In recent months, there have been a plethora of stories emerging from Egypt, in which women’s clothing and bodies have been policed.
Women have been arrested, barred and publicly condemned for either being too skimpily or too conservatively dressed – and contrary to popular assumptions, these attacks have largely not come from religious bodies, but rather from the so-called secular state and private businesses.
Women’s Bodies and the Secular Egyptian State
As recently as earlier this week, the Egyptian Syndicate of Musical Professions announced a ban on “revealing outfits” worn by singers on stage in the name of “recommitting to Egyptian values and tradition”, according to syndicate chief Ahmed Ramadan.
Under the new regulation, performers who are members of the syndicate – or who have a permit – will be banned from performing in Egypt if they are seen on stage in “inappropriate” clothing.
Typically, the legislation appears specifically to focus on women, with once again the burden of “Egyptian values” and national morality being unfairly borne exclusively by women’s bodies.
The decision by the Syndicate follows a series of incidents in which women have been arrested and convicted for immorality following clothing controversies. One of Egypt’s most well-known belly dancers, Safinaz, was sentenced to six months imprisonment and ordered to pay a fine of EGP 15,000 by the Cairo Misdemeanour Court, for dancing in a dress designed like the Egyptian flag.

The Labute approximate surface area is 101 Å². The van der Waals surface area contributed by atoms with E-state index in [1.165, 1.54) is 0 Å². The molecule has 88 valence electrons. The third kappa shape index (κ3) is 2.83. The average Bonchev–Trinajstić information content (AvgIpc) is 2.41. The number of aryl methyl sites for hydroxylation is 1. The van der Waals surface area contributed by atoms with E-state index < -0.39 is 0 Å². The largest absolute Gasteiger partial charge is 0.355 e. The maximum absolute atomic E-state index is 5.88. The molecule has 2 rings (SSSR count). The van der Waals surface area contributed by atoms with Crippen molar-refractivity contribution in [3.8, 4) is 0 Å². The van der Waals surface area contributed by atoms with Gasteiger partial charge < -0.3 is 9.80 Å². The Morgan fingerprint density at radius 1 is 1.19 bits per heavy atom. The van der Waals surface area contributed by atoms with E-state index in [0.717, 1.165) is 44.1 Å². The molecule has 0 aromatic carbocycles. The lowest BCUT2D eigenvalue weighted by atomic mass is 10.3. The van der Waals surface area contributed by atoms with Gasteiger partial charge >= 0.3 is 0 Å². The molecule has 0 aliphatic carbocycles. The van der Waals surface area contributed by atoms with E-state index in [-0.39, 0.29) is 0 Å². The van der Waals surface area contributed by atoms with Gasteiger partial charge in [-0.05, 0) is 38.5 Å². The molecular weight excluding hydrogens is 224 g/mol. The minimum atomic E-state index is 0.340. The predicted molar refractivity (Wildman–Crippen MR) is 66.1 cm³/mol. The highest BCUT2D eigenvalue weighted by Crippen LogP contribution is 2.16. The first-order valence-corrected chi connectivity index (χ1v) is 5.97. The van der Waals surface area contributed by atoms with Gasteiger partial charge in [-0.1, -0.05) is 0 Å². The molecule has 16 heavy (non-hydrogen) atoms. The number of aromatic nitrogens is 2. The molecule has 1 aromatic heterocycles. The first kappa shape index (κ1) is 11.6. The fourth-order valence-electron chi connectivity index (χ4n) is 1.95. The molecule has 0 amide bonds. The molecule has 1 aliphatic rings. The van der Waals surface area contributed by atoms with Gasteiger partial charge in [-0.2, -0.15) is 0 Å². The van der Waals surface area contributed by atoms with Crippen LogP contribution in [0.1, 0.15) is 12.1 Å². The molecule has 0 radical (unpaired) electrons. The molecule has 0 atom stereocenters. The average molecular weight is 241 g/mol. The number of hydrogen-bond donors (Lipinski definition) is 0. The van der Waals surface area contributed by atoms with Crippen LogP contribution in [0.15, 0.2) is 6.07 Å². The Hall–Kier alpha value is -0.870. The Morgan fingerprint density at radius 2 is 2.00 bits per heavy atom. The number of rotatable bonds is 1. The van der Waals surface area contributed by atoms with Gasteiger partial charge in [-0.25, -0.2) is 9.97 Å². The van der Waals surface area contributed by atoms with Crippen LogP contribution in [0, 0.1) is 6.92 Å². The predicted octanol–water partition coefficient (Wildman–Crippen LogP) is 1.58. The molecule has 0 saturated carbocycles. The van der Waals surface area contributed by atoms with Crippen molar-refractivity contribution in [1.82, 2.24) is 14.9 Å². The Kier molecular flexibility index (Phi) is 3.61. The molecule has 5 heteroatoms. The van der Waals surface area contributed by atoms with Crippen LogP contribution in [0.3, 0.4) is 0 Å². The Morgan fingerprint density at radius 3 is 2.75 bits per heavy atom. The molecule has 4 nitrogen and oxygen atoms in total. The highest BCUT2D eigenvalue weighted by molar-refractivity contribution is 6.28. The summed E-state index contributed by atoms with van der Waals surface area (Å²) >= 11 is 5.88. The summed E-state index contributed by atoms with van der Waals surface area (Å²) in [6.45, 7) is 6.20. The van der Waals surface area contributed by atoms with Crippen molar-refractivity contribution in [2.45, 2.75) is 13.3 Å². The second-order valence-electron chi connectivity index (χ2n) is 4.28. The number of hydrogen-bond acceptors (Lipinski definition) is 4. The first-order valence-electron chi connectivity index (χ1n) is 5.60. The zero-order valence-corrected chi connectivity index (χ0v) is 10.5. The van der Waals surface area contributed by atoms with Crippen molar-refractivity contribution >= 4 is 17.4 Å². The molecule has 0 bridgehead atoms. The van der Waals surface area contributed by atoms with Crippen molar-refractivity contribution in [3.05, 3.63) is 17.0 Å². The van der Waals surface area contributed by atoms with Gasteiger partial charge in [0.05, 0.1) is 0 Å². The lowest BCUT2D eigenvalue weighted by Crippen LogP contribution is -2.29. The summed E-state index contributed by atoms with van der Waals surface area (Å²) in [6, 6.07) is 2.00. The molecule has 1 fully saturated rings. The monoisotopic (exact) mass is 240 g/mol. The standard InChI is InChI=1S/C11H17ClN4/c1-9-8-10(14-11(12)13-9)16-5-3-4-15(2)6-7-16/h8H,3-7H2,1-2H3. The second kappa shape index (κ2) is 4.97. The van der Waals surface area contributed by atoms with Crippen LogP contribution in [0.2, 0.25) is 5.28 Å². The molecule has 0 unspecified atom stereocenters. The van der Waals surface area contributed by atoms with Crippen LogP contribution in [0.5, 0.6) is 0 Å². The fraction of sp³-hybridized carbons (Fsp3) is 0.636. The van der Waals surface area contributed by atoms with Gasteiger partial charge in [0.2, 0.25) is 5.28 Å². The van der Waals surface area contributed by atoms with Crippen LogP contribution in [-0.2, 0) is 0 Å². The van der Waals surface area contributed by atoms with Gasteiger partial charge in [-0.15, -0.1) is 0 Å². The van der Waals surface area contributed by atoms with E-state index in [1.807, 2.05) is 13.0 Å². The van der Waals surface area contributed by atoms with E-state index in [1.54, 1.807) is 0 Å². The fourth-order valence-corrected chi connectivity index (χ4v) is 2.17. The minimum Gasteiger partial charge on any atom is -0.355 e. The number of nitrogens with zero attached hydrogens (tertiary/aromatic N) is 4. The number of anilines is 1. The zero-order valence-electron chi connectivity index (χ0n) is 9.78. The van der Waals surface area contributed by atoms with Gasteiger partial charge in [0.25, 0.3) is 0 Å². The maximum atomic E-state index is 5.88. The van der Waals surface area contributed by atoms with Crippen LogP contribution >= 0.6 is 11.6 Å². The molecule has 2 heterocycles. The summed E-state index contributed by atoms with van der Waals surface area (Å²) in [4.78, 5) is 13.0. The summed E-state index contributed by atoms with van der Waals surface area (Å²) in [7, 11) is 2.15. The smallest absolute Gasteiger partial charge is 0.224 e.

In wearing the dress, Safinaz was accused of insulting Egypt, despite her protestation that “it was a message of love to Egypt and its people.” Far from an obscure figure, Safinaz is known for having performed at high status weddings, and appearing in several Egyptian movies.
Whatever Safinaz’s intentions were, the response of Egypt’s judicial system is a manifestation of a historical and patriarchal connection made between national honour and women’s bodies. Indeed, it is commonly misconceived that pressures on women to dress conservatively come solely from Egypt’s religious culture – the nation state, which in Egypt has traditionally been secular, often pushes a similar trope of restrained female sexuality as being reflective of a “dignified” nation. Note for example, that neither God nor religion is invoked in the accusations against Safinaz (or Salma El Fouly, discussed below).
In a similar vein, earlier this year, Egyptian performer Salma El-Fouly was arrested after dancing seductively and wearing revealing clothing in the “Seib Eidy” (Let Go Of My Hand) music video – a story which reached international headlines. Much like Safinaz, she was accused of “inciting debauchery and immorality” and “harming public morals.”
The song, which accompanies the video, narrates the story of a woman – El Fouly – being sexually harassed by a man – El Sedeki – whilst riding in the mixed carriage of Cairo’s metro. After being angrily told off by El Fouly’s character, El Sedeki insults her, calling her a “whore.” El Fouly is then shown to secretly love and enjoy the abusive attention that she is receiving (a sentiment that is decisively not shared by women in Egypt and worldwide who suffer sexual harassment in public spaces and on public transport.)